Deborah Harkness’ novel “A Discovery of Witches” begins when historian (and witch) Diana Bishop comes across a very old book while doing research in an Oxford University library.
However, Diana quickly realizes the book has a protective enchantment over it. Having sworn off magic almost completely, Diana does as any book lover would do with a book they did not want — she returns it.
Little does Diana know, that book held knowledge with the potential to uncover the secrets of life as she knows it and her rediscovery of it in the library will set off a chain of events that will take her on an adventure through time itself.
Unfortunately for readers, this adventure takes its sweet time to kick off.
The book’s slow start is nearly made up for by the introduction of the brooding Matthew Clairmont, a brilliant geneticist, Diana’s colleague and a 500-year-old vampire.
Matthew is one of the many witches, vampires and daemons who were drawn to Oxford when Diana found the enchanted book, but he quickly finds himself drawn to something else entirely — Diana.
Matthew and Diana are a fantastic duo to follow through a book.
They have excellent chemistry in every regard, as colleagues, friends and even as forbidden lovers. Their frequent intellectual banter is enjoyable, but grounded.
However, they are very much an unrealistic depiction of a healthy relationship. They are utterly devoted and ready to die for each other within a month.
Matthew is also protective to the point of being controlling and his behaviors are often sort of brushed off as being part of his “nature” as a vampire, which can get annoying.
Luckily, Diana is a modern woman who maintains her own agency. Even if Matthew is dominant and protective by “nature,” she does not let herself get pushed to the side and ensures she is treated as an equal.
“A Discovery of Witches” is truly beautiful in this way, as it simultaneously caters to the demographic whose guilty pleasure is over-devoted, semi-toxic relationships and the demographic who is into romances involving a strong, powerful woman and a man who is absolutely whipped for her.
Besides its slow start, the only other primary critique I have of “A Discovery of Witches” is the intellectualism. The novel is thoroughly researched to the extreme, almost to the point that it comes off as pretentious.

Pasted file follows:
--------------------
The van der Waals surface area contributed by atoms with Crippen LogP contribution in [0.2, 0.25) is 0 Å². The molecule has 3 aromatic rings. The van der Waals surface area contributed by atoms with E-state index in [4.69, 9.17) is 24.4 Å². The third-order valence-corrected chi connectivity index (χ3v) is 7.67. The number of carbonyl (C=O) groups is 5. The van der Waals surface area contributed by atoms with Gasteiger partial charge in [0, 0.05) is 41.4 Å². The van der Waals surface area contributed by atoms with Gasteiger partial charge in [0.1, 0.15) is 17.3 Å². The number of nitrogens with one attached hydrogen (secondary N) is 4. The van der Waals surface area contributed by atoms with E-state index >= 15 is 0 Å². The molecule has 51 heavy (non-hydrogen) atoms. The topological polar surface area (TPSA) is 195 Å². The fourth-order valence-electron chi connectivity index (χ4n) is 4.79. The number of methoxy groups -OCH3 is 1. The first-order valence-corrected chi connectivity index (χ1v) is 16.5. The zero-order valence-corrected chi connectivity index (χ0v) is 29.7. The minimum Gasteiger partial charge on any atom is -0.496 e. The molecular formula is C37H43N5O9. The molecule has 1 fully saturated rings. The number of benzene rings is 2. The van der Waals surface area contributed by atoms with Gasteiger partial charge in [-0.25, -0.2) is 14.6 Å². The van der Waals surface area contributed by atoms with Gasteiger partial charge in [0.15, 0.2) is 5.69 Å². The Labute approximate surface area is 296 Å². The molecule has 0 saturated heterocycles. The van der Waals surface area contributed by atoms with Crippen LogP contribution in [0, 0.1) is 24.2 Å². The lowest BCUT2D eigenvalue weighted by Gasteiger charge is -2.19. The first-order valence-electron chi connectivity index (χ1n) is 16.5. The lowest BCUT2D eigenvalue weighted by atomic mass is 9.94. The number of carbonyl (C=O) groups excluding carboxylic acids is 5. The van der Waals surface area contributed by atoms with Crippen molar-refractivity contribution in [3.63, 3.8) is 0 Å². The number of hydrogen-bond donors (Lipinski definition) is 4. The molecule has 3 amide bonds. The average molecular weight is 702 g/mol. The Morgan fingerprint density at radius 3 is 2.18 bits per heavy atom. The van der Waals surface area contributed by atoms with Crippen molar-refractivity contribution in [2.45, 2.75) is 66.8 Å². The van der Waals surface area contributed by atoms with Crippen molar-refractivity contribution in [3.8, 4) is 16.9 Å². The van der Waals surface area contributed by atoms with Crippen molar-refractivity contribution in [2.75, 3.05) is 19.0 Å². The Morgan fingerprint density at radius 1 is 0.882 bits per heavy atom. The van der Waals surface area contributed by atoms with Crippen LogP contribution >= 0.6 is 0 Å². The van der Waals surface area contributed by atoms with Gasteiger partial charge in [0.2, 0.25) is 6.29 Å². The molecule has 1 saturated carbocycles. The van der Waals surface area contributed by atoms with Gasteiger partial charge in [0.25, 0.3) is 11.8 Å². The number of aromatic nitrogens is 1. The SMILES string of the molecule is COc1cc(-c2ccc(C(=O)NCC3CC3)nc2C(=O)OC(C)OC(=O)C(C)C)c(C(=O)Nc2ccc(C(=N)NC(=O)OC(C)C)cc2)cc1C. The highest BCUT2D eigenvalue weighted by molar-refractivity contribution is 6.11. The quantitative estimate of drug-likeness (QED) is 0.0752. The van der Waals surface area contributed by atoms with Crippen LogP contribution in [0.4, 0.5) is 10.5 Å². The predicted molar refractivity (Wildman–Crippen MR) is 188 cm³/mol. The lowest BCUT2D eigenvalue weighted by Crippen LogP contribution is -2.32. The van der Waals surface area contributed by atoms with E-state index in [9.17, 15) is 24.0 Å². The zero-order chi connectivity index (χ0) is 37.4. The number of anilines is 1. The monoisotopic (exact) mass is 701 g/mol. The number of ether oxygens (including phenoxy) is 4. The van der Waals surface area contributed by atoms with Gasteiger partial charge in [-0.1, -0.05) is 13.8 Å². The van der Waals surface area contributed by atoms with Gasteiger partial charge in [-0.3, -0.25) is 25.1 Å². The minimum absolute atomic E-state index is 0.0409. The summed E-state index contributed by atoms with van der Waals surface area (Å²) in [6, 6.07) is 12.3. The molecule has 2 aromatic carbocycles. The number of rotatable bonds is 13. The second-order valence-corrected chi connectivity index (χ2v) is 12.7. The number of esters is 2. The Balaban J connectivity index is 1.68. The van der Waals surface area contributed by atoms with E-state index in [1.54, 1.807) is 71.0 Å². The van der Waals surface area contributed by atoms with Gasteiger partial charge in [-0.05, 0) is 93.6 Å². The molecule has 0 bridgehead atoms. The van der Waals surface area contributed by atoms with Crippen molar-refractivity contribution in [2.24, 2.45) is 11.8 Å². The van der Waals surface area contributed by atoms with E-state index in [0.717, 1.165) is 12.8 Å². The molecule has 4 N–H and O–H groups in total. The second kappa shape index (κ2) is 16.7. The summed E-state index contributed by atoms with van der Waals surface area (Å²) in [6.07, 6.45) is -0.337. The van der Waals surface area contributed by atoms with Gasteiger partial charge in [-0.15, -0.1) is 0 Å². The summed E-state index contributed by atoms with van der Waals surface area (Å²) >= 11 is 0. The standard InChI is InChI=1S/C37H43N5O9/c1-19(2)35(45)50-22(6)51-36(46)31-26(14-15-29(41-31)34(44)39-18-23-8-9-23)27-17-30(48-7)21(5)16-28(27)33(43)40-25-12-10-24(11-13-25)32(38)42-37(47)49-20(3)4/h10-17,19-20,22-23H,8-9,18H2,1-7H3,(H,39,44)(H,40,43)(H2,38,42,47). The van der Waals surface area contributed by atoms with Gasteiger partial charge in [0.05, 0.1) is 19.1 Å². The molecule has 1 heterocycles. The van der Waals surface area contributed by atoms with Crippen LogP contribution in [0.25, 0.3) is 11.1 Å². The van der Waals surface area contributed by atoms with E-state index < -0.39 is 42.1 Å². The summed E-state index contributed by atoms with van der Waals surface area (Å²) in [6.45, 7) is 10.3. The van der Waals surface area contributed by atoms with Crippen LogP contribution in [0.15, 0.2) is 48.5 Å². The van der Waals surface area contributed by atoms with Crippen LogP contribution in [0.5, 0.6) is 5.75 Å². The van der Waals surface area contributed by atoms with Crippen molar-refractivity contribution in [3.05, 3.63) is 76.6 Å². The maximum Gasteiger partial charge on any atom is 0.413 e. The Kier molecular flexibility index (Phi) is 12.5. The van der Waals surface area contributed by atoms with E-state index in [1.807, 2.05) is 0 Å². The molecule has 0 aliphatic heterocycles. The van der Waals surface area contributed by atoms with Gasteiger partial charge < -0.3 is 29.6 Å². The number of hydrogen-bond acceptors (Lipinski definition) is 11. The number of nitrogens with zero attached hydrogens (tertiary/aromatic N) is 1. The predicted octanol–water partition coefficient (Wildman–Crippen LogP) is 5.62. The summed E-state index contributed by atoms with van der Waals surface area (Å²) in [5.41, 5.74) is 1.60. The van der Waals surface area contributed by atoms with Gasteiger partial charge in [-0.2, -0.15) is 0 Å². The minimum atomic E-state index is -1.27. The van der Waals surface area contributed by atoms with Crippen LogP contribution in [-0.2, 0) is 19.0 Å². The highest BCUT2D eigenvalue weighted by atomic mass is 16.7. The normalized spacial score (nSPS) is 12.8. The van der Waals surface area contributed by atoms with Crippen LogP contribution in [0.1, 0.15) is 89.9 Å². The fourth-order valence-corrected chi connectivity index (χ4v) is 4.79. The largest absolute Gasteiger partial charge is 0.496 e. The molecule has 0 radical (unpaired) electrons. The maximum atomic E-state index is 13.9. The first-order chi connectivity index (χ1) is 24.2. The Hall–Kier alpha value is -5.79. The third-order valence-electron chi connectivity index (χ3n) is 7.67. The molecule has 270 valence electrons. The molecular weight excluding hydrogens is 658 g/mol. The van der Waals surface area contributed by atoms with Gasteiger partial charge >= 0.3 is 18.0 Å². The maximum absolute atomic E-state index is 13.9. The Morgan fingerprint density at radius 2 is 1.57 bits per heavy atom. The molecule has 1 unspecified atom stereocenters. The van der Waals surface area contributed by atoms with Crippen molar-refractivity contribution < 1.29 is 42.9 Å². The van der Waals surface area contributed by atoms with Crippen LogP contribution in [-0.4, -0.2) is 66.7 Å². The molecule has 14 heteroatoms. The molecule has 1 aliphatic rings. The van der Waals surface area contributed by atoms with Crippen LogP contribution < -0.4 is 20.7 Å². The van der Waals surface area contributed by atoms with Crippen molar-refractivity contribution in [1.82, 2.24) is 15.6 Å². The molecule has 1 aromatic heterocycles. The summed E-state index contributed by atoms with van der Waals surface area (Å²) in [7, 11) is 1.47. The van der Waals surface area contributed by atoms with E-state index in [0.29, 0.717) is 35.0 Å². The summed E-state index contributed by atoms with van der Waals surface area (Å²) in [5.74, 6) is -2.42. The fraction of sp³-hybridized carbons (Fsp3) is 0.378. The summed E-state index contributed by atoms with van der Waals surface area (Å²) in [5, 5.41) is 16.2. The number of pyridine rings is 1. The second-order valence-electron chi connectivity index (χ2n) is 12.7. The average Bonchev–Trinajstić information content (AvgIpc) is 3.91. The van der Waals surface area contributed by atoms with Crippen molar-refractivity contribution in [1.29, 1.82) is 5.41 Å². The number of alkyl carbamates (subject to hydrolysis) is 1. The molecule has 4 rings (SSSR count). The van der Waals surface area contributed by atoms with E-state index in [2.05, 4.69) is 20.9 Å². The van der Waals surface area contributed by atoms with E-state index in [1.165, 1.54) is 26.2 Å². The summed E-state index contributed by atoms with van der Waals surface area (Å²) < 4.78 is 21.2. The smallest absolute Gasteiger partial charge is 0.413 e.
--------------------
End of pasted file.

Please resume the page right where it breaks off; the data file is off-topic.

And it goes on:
This does get easier to bear once you remember that the book’s two protagonists are a 500-year-old vampire who has devoted his long life to science and an academic prodigy who started college at fourteen — of course they are going to be coming off as pretentious.
At its core, “A Discovery of Witches” is actually a love story between two nerdy professors. When you read it with this sentiment in mind, what was once pretentious becomes charming and adds an element of sophistication to this story about two incredibly huge nerds.
“A Discovery of Witches” was published in 2011, right in the middle of the age of vampire hype that came with Stephenie Meyer’s “Twilight” in 2005, but it is unlike any other vampire romance story on the market.
The female protagonist is not submissive, nor is her main personality trait her devotion to her brooding vampire boyfriend. Diana Bishop is witty and intelligent, and her narration keeps the plot dynamic and engaging.
Furthermore, although I criticize the intellectual aspect of the book, I have to say that it is interwoven into the book in a completely genius way. It is critical to the lore, which is extensive and fascinating, and the scientific basis adds an element of realism that makes it even more compelling.
Taking all these components and placing them against the dark academic backdrop of Oxford University makes “A Discovery of Witches” one of the most unique stories of its type.
Once you get past its slow start, “A Discovery of Witches” is a nonstop tale of magic and science that touches on themes concerning the purpose of life itself, intermixed with a spicy forbidden love story. It truly has something for every lover of fantasy romance.